A nice one I heard at the office the other week. Not necessarily a programming thing though, but here goes:
You are the last one of a queue of 100 people, waiting to get aboard of an airplane with exactly 100 seats. All have a reserved seat. There is, however, a confused person (not you of course) who will pick a free seat at random. For all others it holds that each will take his reserved set, unless occupied, in which case he himself will also pick a free seat at random. The question is of course: what is the chance that you'll end up in your reserved seat?
I'm not sure I can even figure this out for a queue of 2 people.
We know that 1 is the confused person and that they will pick a seat at random. So 1 either picks seat 1 (their assigned seat) or seat 2 (my seat), each with probability 1/2. Then I pick the other seat, which is my seat with probability 1/2.
If I'm right, then with 3 people in the queue the chance that I will get my assigned seat is still 1/2, there's just a more tedious enumeration of possibilities. So obviously the answer to Piet's original question is 1/2.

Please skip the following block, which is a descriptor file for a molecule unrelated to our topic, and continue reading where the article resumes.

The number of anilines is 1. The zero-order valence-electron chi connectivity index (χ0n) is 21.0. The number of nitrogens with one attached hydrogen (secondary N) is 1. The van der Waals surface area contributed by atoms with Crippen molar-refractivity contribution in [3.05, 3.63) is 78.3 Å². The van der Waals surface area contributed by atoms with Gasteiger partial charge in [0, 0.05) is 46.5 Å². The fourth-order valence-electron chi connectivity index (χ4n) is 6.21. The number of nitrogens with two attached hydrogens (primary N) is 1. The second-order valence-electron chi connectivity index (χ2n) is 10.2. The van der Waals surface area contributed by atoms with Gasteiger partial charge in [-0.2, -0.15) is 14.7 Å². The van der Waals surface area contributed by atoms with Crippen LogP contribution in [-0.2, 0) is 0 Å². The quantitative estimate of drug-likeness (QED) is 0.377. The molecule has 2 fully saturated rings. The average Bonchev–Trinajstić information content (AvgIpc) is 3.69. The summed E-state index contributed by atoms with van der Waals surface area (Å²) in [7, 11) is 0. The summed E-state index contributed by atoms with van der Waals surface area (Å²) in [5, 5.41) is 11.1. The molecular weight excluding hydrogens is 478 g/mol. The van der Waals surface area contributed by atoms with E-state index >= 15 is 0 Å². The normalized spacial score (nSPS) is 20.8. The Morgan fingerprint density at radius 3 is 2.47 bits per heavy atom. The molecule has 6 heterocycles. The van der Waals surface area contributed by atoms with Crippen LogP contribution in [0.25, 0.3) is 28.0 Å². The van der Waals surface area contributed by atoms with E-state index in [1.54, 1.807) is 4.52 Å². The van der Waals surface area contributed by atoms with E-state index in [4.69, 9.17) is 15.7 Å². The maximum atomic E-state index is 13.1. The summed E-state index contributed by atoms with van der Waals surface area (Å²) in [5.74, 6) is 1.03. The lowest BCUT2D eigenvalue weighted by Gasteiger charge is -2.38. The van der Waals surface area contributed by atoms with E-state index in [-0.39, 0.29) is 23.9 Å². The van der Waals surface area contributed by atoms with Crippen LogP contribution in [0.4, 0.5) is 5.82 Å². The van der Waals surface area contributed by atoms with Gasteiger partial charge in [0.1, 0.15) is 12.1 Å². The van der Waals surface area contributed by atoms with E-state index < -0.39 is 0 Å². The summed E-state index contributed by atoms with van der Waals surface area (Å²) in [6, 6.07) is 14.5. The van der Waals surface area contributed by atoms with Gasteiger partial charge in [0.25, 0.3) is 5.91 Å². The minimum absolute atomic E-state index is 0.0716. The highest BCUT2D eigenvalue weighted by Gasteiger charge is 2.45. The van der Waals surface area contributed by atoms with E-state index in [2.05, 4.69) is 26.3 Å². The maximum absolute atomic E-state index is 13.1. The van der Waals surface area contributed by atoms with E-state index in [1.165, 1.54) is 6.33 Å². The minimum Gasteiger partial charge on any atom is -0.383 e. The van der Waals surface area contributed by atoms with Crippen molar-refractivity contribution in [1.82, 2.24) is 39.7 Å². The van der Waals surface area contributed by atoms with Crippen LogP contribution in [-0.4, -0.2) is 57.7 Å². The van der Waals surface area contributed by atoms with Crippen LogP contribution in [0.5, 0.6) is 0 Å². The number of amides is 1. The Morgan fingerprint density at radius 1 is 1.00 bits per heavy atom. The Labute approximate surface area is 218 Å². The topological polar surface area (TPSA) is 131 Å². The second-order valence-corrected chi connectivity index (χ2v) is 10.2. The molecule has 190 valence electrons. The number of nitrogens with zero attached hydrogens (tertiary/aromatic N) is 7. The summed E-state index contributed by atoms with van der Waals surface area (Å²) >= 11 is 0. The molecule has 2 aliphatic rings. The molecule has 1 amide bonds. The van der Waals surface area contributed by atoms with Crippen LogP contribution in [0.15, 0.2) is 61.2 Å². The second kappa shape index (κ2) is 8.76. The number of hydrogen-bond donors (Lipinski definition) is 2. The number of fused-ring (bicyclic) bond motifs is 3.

posted 1 year ago
Paul is spot on. But how to prove it? Well, suppose that person A is trying to get to his seat. A is not the confused person, but he finds his seat taken. So now A himself picks a seat at random, as if he was the confused person.
Can you find a two line proof, using mathematical (full) induction? Or can you think of a way to let the computer calculate it?
Incorrect. If it is Junilu sitting in your seat, you'd be flying through the air much sooner than the plane.
But given the many non-serious reactions, I'll put my next puzzle (if at all) in the Meaningless Drivel.